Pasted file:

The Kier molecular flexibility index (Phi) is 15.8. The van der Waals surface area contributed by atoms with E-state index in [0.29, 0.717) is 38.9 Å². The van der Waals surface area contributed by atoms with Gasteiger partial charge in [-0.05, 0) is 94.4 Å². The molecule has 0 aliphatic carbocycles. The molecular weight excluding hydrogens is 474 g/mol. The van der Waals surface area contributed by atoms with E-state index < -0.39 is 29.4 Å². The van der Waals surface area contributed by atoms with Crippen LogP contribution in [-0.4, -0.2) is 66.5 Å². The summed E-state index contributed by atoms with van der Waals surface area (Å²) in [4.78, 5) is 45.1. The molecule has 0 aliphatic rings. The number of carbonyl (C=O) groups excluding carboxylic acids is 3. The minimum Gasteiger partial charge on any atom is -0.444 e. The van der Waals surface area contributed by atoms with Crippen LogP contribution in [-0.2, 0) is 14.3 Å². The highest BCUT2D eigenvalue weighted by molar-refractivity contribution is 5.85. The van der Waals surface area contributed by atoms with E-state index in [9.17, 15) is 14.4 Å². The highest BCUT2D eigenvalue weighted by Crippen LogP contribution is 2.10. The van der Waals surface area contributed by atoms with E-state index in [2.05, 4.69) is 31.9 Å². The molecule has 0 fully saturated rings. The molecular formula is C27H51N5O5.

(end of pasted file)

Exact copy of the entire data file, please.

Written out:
The Kier molecular flexibility index (Phi) is 15.8. The van der Waals surface area contributed by atoms with E-state index in [0.29, 0.717) is 38.9 Å². The van der Waals surface area contributed by atoms with Gasteiger partial charge in [-0.05, 0) is 94.4 Å². The molecule has 0 aliphatic carbocycles. The molecular weight excluding hydrogens is 474 g/mol. The van der Waals surface area contributed by atoms with E-state index < -0.39 is 29.4 Å². The van der Waals surface area contributed by atoms with Crippen LogP contribution in [-0.4, -0.2) is 66.5 Å². The summed E-state index contributed by atoms with van der Waals surface area (Å²) in [4.78, 5) is 45.1. The molecule has 0 aliphatic rings. The number of carbonyl (C=O) groups excluding carboxylic acids is 3. The minimum Gasteiger partial charge on any atom is -0.444 e. The van der Waals surface area contributed by atoms with Crippen LogP contribution in [-0.2, 0) is 14.3 Å². The highest BCUT2D eigenvalue weighted by molar-refractivity contribution is 5.85. The van der Waals surface area contributed by atoms with E-state index in [9.17, 15) is 14.4 Å². The highest BCUT2D eigenvalue weighted by Crippen LogP contribution is 2.10. The van der Waals surface area contributed by atoms with E-state index in [2.05, 4.69) is 31.9 Å². The molecule has 0 fully saturated rings. The molecular formula is C27H51N5O5.